vm systems
VM systems
  • VM memory management is similar to file systems.
    • Page caching in physical memory frames
    • Unified with file block caching in most systems
    • Virtual address space is a collection of regions/segments, which may be considered as “objects” similar to files.
  • Only it’s different.
    • Mapped by page tables
    • VM system software does not see most references, since they are accelerated by Memory Management Unit hardware.
    • Requires a sampling approximation for page replacement.
    • All data goes away on a system failure: no write atomicity.
vm page tables cartoon view
VM Page Tables: Cartoon View

Each process/VAS has its own page table. Virtual addresses are translated relative to the current page table.

process page table (map)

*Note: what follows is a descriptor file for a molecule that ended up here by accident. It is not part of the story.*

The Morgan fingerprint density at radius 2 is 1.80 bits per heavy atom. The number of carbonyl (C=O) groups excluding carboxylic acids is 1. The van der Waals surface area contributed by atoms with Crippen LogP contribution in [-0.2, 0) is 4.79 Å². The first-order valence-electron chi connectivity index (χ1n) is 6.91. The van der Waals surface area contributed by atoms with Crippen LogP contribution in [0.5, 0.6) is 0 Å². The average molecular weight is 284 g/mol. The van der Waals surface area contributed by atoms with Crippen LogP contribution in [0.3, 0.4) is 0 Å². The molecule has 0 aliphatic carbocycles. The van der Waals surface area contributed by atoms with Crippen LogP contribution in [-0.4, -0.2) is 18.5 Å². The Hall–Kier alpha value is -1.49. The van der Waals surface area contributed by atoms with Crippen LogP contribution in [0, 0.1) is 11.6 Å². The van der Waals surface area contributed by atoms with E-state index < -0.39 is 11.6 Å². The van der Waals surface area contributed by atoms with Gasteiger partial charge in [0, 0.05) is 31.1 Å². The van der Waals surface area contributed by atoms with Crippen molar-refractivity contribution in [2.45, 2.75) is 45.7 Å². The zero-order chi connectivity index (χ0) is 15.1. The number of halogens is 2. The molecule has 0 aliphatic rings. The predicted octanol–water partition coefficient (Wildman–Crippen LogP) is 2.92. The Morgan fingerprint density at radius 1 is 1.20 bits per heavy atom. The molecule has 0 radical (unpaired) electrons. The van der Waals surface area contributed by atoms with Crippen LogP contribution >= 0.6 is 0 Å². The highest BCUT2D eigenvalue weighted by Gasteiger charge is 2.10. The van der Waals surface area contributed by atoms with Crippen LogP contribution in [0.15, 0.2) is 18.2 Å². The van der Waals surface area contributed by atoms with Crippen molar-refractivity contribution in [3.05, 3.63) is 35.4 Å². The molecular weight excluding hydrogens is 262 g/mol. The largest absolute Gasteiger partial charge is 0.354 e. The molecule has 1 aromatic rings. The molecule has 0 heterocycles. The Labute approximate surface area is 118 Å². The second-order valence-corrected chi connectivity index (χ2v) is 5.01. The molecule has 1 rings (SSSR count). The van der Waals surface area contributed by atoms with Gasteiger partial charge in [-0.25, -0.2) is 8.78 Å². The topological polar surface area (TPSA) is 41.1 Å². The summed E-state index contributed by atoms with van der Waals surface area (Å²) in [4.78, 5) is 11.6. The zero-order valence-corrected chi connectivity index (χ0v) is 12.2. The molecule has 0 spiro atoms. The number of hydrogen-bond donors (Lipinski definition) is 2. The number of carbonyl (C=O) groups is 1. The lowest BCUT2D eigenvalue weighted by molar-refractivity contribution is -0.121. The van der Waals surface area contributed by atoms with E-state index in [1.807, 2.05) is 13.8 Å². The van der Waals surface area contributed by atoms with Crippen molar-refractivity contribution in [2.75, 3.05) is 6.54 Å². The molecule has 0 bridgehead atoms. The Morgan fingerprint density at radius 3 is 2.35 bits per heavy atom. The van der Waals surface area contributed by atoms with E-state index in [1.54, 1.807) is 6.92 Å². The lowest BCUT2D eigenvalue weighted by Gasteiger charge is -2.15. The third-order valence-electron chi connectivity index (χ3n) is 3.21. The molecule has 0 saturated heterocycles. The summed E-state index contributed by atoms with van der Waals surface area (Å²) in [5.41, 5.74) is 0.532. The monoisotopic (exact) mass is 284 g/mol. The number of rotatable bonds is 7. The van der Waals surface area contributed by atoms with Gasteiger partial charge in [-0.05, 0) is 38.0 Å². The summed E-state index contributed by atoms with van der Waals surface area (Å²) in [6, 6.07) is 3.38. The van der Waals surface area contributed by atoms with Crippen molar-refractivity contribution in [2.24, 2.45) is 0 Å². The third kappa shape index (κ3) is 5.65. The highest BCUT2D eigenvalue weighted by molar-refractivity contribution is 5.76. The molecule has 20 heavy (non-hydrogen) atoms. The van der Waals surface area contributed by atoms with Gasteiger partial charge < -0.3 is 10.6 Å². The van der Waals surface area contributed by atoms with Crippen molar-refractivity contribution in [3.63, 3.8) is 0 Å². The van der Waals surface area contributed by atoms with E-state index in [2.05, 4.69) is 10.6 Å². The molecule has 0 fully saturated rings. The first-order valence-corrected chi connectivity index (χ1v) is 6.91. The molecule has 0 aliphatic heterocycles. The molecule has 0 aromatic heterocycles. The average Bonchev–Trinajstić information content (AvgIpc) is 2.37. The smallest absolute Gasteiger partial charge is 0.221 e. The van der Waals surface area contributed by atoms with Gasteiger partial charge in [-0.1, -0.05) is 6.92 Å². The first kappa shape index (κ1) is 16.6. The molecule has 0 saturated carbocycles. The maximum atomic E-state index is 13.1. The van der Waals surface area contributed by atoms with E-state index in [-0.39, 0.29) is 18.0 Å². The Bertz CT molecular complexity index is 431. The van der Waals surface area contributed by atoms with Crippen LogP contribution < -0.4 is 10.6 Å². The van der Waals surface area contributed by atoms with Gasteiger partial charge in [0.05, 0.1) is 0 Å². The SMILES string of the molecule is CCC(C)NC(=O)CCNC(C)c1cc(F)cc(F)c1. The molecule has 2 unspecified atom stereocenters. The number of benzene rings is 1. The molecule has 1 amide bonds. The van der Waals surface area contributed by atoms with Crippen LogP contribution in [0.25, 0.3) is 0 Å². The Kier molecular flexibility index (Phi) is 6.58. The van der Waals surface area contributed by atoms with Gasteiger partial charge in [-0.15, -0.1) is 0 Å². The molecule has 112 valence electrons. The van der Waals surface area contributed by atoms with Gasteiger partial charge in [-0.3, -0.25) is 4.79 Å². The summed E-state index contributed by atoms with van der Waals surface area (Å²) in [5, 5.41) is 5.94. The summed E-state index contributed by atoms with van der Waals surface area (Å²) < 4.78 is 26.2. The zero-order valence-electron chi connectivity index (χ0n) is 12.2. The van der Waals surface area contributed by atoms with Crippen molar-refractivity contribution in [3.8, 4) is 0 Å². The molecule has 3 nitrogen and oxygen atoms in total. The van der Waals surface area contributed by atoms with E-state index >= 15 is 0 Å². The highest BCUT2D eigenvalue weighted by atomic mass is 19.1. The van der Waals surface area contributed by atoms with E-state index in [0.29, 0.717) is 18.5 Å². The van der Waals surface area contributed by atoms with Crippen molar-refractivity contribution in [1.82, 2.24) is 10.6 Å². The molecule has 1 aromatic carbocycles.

PFN 0

PFN 1

PFN i

In this example, each VPN j maps to PFN j, but in practice any physical frame may be used for any virtual page.

PFN i

+

offset

page #i

offset

The maps are themselves stored in memory; a protected register holds a pointer to the current map.

user virtual address

physical memory

page frames

example windows ia32
Example: Windows/IA32
  • Each address space has a page directory
  • One page: 4K bytes, 1024 4-byte entries (PTEs)
  • Each PDIR entry points to a “page table”
  • Each “page table” is one page with 1024 PTEs
  • each PTE maps one 4K page of the address space
  • Each page table maps 4MB of memory: 1024*4K
  • One PDIR for a 4GB address space, max 4MB of tables
  • Load PDIR base address into a register to activate the VAS
slide16
32 bit address with 2 page table fields

Two-level page tables

[from Tanenbaum]

Top-level

page table

virtual address translation
Virtual Address Translation

12